Centuries before the terms Native American or Indian were created, the tribes were spread all over the Americas. Before any white man set foot on this territory, it was settled by the forefathers of bands we now call Sioux, or Cherokee, or Iroquois.
For centuries, the American Indian developed its culture and legacy without interference. And that history is captivating.
From Mayan and Incan ruins, from the mounds left in the central and southern regions of what is now the U.S. we have learned much. It’s a story of beautiful artwork and deep spirituality. Archaeologists have unearthed remarkably advanced structures and public works.
While there was unavoidable tribal conflict, that was simply a slight blemish in the experience of our forebears. They were at peace with this beautiful continent and intensely connected to nature.
The European Settler Arrives
When European leaders sent the first ships in this direction, the objective was to explore new resources – however the quality of weather and the bounty of everything from wood to wildlife soon changed their tune. As those leaders learned from their explorers, the motivation to colonize spread like wildfire.
The English, French and Spanish raced to slice up the “New World” by sending over inadequately prepared colonists as fast as they could. At first, they skirmished with the surprised Indians of America’s eastern seaboard. But that soon gave way to trade, because the Europeans who landed here understood that their survival was doubtful with no Indian help.
Thus followed years of relative peace as the settlers got themselves established on American land. But the drive to push inland came soon after. Kings and queens from thousands of miles away were restless to locate additional resources, and some colonists came for independence and opportunity.
They needed more space. And so began the process of forcing the American Indian out of the way.
It took the shape of cash payments, barter, and famously, treaties that were nearly uniformly ignored after the Indians were moved off the land in question.
The U.S. government’s policies towards Native Americans in the second half of the nineteenth century were motivated by the desire to expand westward into areas occupied by these Native American tribes. By the 1850s nearly all Native American tribes, approximately 360,000 in number, were living to the west of the Mississippi River. These American Indians, some from the Northwestern and Southeastern territories, were confined to Indian Territory located in present day Oklahoma, while the Kiowa and Comanche Native American tribes shared the land of the Southern Plains.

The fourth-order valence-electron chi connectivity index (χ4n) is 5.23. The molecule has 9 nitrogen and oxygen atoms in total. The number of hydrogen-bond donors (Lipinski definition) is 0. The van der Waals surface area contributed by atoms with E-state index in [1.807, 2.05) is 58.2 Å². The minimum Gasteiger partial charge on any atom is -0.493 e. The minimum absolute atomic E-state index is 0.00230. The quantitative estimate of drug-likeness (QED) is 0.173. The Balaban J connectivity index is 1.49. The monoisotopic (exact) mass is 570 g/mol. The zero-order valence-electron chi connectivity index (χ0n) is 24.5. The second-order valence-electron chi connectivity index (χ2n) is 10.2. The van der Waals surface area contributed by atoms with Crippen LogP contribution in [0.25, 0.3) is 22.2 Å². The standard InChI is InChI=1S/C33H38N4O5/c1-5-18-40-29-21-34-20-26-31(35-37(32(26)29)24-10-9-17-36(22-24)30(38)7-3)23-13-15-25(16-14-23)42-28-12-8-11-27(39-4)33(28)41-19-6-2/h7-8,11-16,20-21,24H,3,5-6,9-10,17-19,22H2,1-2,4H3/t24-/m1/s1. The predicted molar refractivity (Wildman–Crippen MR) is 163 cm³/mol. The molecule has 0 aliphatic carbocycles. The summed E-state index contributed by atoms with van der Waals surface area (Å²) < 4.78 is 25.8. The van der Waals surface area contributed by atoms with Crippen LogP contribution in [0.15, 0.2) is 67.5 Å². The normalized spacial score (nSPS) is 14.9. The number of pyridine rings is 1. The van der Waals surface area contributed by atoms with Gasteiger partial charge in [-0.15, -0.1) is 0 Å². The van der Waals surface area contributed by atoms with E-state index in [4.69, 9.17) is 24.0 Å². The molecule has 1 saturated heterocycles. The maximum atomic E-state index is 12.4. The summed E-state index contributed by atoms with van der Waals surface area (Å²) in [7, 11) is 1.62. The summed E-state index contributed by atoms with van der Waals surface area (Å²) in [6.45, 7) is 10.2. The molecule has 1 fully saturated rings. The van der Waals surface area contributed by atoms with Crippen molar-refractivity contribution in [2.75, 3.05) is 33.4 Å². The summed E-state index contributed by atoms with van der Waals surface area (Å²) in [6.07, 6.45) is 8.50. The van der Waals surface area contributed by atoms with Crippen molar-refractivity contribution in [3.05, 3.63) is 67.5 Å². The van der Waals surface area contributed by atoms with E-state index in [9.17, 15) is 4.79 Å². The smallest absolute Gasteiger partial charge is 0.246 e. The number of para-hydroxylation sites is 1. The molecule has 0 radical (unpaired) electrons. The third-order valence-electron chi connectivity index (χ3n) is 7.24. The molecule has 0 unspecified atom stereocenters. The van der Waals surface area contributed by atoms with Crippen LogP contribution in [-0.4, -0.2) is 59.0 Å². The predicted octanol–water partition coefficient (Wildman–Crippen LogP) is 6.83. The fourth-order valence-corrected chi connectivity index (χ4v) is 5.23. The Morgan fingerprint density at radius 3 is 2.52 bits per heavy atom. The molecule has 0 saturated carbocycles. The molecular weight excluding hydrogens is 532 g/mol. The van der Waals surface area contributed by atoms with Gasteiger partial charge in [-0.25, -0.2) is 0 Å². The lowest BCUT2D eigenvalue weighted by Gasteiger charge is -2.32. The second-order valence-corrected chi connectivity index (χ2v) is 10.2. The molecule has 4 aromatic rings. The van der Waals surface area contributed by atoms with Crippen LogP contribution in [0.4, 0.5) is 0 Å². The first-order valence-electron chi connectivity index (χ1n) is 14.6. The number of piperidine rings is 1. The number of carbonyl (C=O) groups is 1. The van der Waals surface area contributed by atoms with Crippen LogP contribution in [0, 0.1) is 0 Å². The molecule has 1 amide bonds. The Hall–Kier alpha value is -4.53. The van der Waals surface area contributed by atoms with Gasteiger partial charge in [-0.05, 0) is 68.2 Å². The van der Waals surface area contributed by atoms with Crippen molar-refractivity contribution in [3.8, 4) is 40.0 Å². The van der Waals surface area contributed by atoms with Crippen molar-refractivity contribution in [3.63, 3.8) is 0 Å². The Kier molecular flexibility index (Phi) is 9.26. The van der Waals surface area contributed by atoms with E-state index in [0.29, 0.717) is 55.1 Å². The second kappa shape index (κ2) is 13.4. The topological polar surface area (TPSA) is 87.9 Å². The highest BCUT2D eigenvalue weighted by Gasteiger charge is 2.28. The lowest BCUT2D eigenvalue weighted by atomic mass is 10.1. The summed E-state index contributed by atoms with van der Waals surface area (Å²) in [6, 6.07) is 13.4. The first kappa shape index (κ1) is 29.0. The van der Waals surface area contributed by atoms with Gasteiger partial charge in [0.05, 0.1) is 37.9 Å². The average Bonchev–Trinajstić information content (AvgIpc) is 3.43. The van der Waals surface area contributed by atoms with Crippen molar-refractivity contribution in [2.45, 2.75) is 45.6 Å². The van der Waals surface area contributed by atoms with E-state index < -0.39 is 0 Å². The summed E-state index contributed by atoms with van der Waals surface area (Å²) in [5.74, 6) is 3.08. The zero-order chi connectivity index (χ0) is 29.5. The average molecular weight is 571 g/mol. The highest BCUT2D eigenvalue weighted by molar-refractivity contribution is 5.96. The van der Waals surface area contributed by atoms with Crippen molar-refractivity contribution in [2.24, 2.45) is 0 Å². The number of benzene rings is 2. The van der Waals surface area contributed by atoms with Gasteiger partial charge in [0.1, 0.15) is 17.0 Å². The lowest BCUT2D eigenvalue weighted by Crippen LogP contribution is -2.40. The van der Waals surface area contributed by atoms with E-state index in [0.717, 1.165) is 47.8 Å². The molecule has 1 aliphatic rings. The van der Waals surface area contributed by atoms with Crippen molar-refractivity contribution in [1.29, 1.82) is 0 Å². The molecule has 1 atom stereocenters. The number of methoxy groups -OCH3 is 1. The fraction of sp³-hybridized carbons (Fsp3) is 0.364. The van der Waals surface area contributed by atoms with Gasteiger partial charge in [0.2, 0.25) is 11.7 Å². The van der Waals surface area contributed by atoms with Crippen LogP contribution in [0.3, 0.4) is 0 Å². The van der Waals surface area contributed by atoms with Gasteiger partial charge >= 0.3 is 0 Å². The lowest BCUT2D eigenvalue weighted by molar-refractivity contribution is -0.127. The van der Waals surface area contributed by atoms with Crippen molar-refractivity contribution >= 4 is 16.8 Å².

The Sioux, Crows and Blackfeet dominated the Northern Plains. These Native American groups met hardship as the steady flow of European immigrants into northeastern American cities delivered a stream of immigrants into the western lands already occupied by these various groups of Indians.
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The early nineteenth century in the United States was marked by its continual expansion to the Mississippi River. However, due to the Gadsden purchase, that lead to U.S. control of the borderlands of southern New Mexico and Arizona as well as the authority over Oregon country, Texas and California; America’s expansion did not end there. Between 1830 and 1860 the United States nearly doubled the amount of acreage under its control.
These territorial gains coincided with the arrival of hordes of European and Asian immigrants who wished to join the surge of American settlers heading west. This, combined with the discovery of gold in 1849, presented captivating opportunities for those prepared make the long trip westward. As a result, with the military’s protection and the U.S. government’s assistance, many settlers began establishing their homesteads in the Great Plains and other areas of the Native American tribe-inhabited West.
Native American Tribes
Native American Policy can be defined as the regulations and operations established and adapted in the United States to define the relationship between Native American tribes and the federal government. When the United States initially became an independent nation, it adopted the European policies towards the native peoples, but over two centuries the U.S. designed its very own widely varying policies regarding the changing perspectives and requirements of Native American oversight.
In 1824, in order to apply the U.S. government’s Native American policies, Congress created a new bureau inside the War Department referred to as Bureau of Indian Affairs, which worked directly with the U.S. Army to enforce their policies. At times the federal government recognized the Indians as self-governing, separate political communities with varying cultural identities; however, at other times the government attempted to compel the Native American tribes to abandon their cultural identity, hand over their land and assimilate into the American culture.